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Comment: Is COVID-19 crushing freedom of information rights?

Carole Ewart, convener of the Campaign for Freedom of Information in Scotland

Comment: Is COVID-19 crushing freedom of information rights?

FOI rights have been restricted by emergency legislation designed to help the public sector focus on responding to the health emergency in Scotland. Requests for information to Scotland’s 10,000 public bodies, however routine and basic, can now take up to 60, instead of 20, working days to answer. Internal reviews on decisions to refuse disclosure can also take up to 60 instead of 20 working days.

Those new timelines delay appeals to the Scottish Information Commissioner (SIC) so significantly that any subsequent information published may be redundant or useless. Those that argue ‘now is not the time’ to complain miss the point about enabling scrutiny and accountability of real time events.

Transparency can be delivered by public bodies in tandem with responding well to our national emergency.

The Scottish Government considered restrictions on freedom of information rights as early as 4 March 2020. We know this due to the answer to an FOI request from Neil Findlay MSP, published on the website of the SIC, who was consulted at various points during that month.

Clearly the emergency legislation had taken some time to germinate but the Coronavirus (Scotland) Act 2020 was delivered at speed, which effectively disabled informed and thoughtful debate. It was published on 31 March and passed on 1 April. Advance warning would have given stakeholders more than 24 hours to organise written briefings and contact MSPs to propose a practical, proportionate approach. 
Stifling debate is not a good way to build public trust.

The result of the drafting and legislative process is that FOI law now focuses on the needs of designated bodies at the expense of the rights of requestors, with no public interest test to speed up the process of disclosure. Although FOI requests should still be answered ‘promptly’, the new timelines delay the information flow. There is real concern that all information requests will be subject to delay as a matter of routine, especially if public bodies are moving staff away from the management and storage of information to other tasks.

The result may be precious few records are created and kept of key decisions, who made them and when. Moving staff prevents the proactive disclosure of information which FOI law encourages. That is manufacturing as well as storing up problems.

Undoubtedly, answering some FOI requests will be impossible, as staff are working from home and buildings are closed, but the solution has to be proportionate and reasonable in all the circumstances. Alternatives to the chosen legislative path were available. There is a suspicion that the purpose of weakening FOI rights and duties is to limit criticism of poor decision-making, but complaints will happen anyway, and it is better to have it led by facts rather than fake news and supposition.

Many people have questions about COVID-19 and they need the Freedom of Information (Scotland) Act 2002 (FOISA) to get answers. FOISA has served the public for 15 years and forced the disclosure of information that can be damaging to a public authority, but it also provides evidence to help public services do better. People play their part in controlling the pandemic by staying home to protect the NHS and save lives, and those same people have questions about what could have been done differently.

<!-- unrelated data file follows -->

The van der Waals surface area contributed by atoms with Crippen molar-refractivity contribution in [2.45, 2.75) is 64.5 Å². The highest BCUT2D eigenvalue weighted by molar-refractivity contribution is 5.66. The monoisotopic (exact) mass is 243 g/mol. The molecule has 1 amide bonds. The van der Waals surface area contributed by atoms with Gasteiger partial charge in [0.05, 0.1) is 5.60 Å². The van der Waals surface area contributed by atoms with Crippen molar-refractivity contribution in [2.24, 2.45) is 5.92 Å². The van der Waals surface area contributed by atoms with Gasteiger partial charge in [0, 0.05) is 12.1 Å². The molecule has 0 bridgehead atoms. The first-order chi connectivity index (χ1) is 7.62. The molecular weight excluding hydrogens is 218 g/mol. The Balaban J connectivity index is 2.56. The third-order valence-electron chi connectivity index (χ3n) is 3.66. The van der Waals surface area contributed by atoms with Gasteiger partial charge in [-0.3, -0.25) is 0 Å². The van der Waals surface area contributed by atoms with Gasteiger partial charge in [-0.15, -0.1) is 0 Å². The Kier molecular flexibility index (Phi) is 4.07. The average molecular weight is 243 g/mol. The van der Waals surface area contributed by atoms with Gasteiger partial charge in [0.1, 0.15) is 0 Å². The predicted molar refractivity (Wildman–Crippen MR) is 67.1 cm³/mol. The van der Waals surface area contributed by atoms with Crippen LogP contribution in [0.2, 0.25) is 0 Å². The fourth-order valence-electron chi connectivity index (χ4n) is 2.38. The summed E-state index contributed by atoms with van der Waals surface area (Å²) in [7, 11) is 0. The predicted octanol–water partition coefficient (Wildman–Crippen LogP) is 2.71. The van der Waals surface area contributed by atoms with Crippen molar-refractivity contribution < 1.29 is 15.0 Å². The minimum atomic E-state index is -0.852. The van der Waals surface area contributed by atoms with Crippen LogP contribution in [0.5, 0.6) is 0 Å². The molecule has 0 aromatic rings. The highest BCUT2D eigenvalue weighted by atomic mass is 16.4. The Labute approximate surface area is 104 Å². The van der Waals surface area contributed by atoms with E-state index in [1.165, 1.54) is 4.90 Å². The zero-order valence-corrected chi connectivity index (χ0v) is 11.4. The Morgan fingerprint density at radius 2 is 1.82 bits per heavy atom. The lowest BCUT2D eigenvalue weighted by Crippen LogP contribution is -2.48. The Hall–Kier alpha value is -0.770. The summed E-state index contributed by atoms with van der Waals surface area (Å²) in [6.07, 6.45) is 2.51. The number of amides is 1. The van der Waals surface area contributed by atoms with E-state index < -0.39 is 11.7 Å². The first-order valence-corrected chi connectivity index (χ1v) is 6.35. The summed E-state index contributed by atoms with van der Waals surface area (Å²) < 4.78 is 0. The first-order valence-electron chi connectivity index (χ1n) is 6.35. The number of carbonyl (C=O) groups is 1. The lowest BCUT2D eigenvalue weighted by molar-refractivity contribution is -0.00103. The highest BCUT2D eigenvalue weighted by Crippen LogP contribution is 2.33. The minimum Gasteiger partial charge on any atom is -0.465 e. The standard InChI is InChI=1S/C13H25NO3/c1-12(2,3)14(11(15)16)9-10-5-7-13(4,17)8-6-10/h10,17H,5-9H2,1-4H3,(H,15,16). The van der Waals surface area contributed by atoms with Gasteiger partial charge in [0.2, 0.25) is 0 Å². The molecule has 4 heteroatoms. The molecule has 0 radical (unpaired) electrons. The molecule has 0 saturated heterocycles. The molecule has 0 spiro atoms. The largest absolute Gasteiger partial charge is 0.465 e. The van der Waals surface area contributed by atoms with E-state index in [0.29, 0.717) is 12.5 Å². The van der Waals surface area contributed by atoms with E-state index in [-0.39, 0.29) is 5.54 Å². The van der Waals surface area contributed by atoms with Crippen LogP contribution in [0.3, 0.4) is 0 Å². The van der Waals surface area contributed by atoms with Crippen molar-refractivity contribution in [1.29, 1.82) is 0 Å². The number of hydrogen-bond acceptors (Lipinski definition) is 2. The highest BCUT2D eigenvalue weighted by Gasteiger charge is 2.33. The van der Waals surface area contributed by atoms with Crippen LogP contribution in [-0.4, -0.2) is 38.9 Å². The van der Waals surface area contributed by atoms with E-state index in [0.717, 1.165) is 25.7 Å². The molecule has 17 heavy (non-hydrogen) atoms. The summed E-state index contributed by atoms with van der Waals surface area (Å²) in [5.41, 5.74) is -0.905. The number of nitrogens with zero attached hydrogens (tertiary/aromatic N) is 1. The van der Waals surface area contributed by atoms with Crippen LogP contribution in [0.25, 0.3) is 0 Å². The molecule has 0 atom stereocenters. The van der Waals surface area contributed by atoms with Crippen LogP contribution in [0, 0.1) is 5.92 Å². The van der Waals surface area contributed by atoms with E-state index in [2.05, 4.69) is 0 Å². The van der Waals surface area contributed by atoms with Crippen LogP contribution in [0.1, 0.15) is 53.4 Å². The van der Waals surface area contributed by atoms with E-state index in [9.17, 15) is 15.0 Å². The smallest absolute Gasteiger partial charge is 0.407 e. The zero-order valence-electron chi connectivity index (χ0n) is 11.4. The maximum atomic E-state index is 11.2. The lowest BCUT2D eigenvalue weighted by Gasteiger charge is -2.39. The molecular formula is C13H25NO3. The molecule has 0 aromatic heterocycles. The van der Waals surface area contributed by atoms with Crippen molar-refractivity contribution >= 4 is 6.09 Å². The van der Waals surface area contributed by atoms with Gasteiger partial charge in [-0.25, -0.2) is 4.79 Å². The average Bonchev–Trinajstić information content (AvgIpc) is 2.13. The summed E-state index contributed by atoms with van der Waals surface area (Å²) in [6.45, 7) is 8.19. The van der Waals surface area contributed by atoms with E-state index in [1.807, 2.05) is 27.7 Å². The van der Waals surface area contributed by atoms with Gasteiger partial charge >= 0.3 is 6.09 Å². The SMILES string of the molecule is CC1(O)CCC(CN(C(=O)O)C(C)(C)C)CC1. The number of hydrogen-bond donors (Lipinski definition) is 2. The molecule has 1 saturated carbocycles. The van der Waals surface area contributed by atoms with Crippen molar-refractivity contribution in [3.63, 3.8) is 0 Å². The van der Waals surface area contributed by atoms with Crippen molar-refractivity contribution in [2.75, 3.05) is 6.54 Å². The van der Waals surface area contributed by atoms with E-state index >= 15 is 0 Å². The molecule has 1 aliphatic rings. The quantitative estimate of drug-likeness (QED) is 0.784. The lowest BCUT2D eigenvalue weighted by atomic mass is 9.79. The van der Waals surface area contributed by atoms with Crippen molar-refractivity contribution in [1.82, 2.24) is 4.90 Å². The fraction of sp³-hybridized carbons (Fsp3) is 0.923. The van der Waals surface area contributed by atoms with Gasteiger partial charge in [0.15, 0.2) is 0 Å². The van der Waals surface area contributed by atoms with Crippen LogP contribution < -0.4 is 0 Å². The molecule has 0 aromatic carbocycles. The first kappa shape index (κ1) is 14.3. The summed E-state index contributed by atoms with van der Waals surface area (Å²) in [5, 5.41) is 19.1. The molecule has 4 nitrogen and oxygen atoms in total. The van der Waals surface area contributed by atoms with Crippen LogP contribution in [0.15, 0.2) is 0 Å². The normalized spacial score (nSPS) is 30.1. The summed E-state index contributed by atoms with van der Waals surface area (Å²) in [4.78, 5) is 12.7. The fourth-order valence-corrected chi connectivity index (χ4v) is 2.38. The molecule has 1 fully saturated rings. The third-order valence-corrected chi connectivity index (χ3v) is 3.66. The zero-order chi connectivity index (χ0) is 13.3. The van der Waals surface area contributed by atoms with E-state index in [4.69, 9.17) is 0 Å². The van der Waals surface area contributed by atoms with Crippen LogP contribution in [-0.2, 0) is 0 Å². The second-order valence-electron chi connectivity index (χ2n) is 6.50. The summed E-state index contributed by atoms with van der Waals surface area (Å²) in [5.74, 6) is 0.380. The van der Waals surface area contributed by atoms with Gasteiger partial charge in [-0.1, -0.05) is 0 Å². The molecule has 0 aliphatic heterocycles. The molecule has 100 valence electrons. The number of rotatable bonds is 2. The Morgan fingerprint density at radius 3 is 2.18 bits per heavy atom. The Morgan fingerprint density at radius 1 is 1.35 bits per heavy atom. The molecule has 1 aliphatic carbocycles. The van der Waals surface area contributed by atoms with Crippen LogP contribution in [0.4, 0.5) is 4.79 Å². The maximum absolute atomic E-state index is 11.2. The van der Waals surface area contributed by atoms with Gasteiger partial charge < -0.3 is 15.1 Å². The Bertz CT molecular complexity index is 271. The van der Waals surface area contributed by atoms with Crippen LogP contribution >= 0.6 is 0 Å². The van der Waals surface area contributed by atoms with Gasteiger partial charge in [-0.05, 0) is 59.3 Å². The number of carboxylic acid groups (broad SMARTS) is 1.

Anecdotally, it appears that requests using the Environmental Information (Scotland) Regulations 2004 are on the increase given the nature of COVID-19. Heightened awareness of them is a good development. Recent events amplify existing concerns about culture in some public bodies and evidence of growing bad practice exacerbated by staff shortages in underfunded departments.

The SIC reported in 2019 that his office carried out 251 formal ‘interventions’ in public bodies, an increase of 17 in one year, due to practice issues. Appeals to the SIC rose by 0.7 per cent in 2018-19. 

Alarmingly, the Scottish Government still remains subject to formal intervention by the SIC to improve its compliance with FOISA. A remedy is in sight as FOISA is currently under scrutiny at the Scottish Parliament, prompted by a critical motion on 21 June 2017, which was passed unanimously by MSPs. 

Written and oral evidence confirmed the need for reform. The emergency legislation expires on 30 September 2020 but can be renewed. The Campaign for Freedom of Information in Scotland (CFoIS) wants the FOI provisions to end then or earlier and wants FOISA to be updated as a matter of urgency.

In the meantime, MSPs have been asked to boost scrutiny of current practice, such as requiring reports from ministers on FOI backlogs accumulating in the public bodies for which they are responsible. Looking ahead, extending FOISA to publicly funded services such as care homes run by the charitable and private sectors can happen quickly if the Scottish Government chooses to act on its recent consultation. After this health emergency, it must and pronto.

  • Carole Ewart has worked on human rights, social justice and public policy issues in Scotland for over 35 years, and for the last 22 years she has served as an independent consultant. Ewart has worked with over 130 organisations to build capacity, share knowledge, empower people and influence public policy decisions. Fundamental to all of this work is the right to access information which enables people to scrutinise decisions and helps individuals and communities to make an informed opinion – a human right contained in Article 10 of the European Convention on Human Rights.
     
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